Feelings of uncertainty for the global economy and world financial markets filtered through 2016 thanks, in part, to the Brexit vote and US election. The year also saw unexpectedly slow growth in world trade, a pattern which looks set to continue this year.
The most recent World Economic Outlook publication states that between 1985 and 2007, real trade grew, on average, twice as fast as global GDP. In contrast, over the past four years, it has barely kept pace, with few historical precedents for such prolonged slow growth in trade volumes relative to economic activity.
“The empirical analysis conducted by the International Monetary Fund (IMF) in this report suggests that around three-quarters of the decline in trade growth since 2012 can be attributed to weaker global economic growth, and in particular, within that, to the persistent weakness in private business investment,” says economist Saul Eslake. “The remaining one-quarter of the decline was attributable to other factors, in particular, to the dearth of new trade policy initiatives and creeping protectionism, and to an apparent decline in the growth rate of ‘global value chains’.”
Economist Lindsay David says the dramatic slowing of trade growth is a serious issue and worthy of concern, because when trade slows, so too does the global flow of money.
Slow to grow
In 2017, world trade is expected to grow slower than anticipated, according to the latest WTO estimates, with 2016 marking the slowest pace of trade and output growth since 2009’s global financial crisis. “Despite the recent spike in various commodities, in dollar terms weak commodity prices reduce the overall sum of trade, and are deflationary,” says economist Lindsay David. “However, in volume terms, there is enough evidence to suggest that there is more weakness in the global economy, particularly in Asia, than most analysts had earlier predicted. And worryingly, it seems that China may have already, or is very close to, maxing out its domestic demand for international goods and services, and vice versa. Let’s not forget the Trump factor. How he engages trade protectionism will play a critical role in how global trade plays out in the latter half of 2017.”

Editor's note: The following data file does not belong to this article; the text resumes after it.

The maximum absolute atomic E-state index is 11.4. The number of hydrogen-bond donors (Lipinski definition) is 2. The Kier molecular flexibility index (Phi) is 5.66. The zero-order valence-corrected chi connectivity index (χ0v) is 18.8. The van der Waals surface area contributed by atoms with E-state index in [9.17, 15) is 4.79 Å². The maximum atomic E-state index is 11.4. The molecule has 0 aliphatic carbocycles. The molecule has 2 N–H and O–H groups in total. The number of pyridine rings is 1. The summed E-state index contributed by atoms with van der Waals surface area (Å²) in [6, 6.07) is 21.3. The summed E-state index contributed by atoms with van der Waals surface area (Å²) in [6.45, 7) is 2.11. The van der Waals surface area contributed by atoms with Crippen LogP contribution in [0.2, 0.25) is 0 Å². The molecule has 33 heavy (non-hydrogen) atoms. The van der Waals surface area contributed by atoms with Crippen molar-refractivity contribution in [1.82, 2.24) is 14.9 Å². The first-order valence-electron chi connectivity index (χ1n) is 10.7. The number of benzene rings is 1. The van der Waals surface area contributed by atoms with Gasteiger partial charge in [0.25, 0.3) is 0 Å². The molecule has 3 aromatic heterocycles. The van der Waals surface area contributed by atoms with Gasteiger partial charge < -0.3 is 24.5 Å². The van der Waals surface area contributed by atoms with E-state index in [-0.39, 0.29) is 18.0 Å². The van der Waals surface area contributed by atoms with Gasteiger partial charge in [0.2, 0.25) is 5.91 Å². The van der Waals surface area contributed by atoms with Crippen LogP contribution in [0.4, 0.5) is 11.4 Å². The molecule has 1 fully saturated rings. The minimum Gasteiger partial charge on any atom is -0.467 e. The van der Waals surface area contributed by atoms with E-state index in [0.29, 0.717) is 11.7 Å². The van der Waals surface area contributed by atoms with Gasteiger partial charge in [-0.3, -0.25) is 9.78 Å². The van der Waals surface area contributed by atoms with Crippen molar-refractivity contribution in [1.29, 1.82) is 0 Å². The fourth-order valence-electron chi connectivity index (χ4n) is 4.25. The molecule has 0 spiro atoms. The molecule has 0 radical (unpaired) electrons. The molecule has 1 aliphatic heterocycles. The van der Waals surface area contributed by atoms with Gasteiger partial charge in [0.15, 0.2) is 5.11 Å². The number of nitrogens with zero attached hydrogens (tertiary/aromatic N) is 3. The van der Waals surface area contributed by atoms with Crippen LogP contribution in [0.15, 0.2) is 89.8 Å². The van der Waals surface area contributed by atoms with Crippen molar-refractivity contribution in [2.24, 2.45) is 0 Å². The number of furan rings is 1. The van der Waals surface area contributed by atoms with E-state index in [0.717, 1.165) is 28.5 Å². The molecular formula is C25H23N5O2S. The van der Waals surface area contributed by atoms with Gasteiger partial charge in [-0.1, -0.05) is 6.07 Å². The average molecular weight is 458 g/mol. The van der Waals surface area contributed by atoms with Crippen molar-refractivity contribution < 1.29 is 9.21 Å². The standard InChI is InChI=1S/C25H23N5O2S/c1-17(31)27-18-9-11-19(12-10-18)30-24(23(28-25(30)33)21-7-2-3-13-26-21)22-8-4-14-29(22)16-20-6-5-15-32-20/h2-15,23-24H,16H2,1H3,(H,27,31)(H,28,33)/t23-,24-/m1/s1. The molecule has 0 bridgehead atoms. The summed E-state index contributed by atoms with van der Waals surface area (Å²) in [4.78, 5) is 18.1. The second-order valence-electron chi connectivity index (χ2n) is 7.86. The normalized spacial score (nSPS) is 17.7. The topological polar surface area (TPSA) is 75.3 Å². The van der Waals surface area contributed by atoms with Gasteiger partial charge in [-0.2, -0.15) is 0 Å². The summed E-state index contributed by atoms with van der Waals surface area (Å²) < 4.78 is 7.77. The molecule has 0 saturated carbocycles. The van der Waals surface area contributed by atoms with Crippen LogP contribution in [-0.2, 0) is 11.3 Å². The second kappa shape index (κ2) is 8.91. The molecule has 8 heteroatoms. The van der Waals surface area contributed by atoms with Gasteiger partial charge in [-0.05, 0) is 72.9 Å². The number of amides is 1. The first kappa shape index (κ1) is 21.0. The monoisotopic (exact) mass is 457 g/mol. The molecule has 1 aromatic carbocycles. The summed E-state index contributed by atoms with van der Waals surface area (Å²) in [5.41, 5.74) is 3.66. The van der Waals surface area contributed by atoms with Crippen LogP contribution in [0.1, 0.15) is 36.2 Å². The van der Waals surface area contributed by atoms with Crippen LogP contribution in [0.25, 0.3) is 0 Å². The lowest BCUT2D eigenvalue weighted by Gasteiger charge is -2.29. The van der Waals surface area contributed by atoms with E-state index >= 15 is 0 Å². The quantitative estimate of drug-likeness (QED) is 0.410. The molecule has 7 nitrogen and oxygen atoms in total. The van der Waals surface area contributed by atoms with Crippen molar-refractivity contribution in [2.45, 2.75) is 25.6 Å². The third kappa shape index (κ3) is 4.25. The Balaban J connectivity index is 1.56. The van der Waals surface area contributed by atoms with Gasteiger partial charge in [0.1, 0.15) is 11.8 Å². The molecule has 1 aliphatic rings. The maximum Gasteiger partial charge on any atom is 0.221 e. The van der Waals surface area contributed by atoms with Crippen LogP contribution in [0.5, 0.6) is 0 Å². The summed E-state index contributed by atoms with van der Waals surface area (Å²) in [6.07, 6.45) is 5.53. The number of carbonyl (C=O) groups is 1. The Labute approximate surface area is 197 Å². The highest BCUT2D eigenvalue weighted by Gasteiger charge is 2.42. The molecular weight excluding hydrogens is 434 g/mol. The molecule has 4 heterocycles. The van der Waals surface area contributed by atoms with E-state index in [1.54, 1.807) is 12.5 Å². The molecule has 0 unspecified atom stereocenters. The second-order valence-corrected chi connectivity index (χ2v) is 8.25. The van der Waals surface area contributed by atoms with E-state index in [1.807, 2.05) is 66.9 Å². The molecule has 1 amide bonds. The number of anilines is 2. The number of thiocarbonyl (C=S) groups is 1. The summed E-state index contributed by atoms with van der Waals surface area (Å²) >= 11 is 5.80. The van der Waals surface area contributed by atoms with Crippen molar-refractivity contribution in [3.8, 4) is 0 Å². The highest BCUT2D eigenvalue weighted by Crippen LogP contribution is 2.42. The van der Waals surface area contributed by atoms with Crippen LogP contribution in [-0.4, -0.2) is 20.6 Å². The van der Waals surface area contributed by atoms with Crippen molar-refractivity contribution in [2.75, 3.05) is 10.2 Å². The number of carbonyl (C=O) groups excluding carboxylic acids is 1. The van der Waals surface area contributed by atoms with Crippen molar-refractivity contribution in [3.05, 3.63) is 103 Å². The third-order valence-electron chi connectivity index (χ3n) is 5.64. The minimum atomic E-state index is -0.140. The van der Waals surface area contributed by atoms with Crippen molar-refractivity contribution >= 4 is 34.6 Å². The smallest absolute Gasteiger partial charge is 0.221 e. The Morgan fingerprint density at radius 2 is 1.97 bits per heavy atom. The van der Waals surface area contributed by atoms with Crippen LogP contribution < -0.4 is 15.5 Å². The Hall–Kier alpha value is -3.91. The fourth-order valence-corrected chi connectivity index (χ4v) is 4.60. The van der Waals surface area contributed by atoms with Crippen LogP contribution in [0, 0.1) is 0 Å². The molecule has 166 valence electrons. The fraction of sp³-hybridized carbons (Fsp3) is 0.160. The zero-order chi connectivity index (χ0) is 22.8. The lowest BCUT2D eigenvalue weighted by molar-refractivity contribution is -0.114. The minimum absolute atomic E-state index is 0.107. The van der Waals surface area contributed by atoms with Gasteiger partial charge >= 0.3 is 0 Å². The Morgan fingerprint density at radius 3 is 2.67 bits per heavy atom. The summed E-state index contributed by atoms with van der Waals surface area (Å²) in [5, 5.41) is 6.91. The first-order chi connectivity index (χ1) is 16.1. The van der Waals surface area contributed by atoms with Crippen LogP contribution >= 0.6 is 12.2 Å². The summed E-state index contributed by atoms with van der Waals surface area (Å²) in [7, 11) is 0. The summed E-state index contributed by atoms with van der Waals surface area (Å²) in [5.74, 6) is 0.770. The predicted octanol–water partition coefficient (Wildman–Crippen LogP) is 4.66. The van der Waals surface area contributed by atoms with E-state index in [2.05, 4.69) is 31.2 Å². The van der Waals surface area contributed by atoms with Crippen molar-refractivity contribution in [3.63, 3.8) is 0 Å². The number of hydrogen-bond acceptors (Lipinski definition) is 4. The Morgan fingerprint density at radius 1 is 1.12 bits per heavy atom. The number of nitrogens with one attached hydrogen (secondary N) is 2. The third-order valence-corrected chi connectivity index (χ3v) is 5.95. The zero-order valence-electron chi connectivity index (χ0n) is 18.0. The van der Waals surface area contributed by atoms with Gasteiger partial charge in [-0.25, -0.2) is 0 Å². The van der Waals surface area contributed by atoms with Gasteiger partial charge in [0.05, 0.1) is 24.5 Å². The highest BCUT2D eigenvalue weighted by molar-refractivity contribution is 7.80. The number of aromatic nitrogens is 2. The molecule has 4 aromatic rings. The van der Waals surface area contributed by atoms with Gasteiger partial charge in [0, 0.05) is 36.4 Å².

Lindsay says the dramatic slowing of trade growth is a serious issue and worthy of concern, because when trade slows, so too does the global flow of money. “It can deliver a domino effect as we saw in the GFC and Asian Financial Crisis,” he says. “The big problem now is that we have had for some time excess goods versus demand coming out of China, alongside excess oil stocks, which has put pressure on a lot of countries’ economic performance. This essentially negatively impacts the international flow of money.”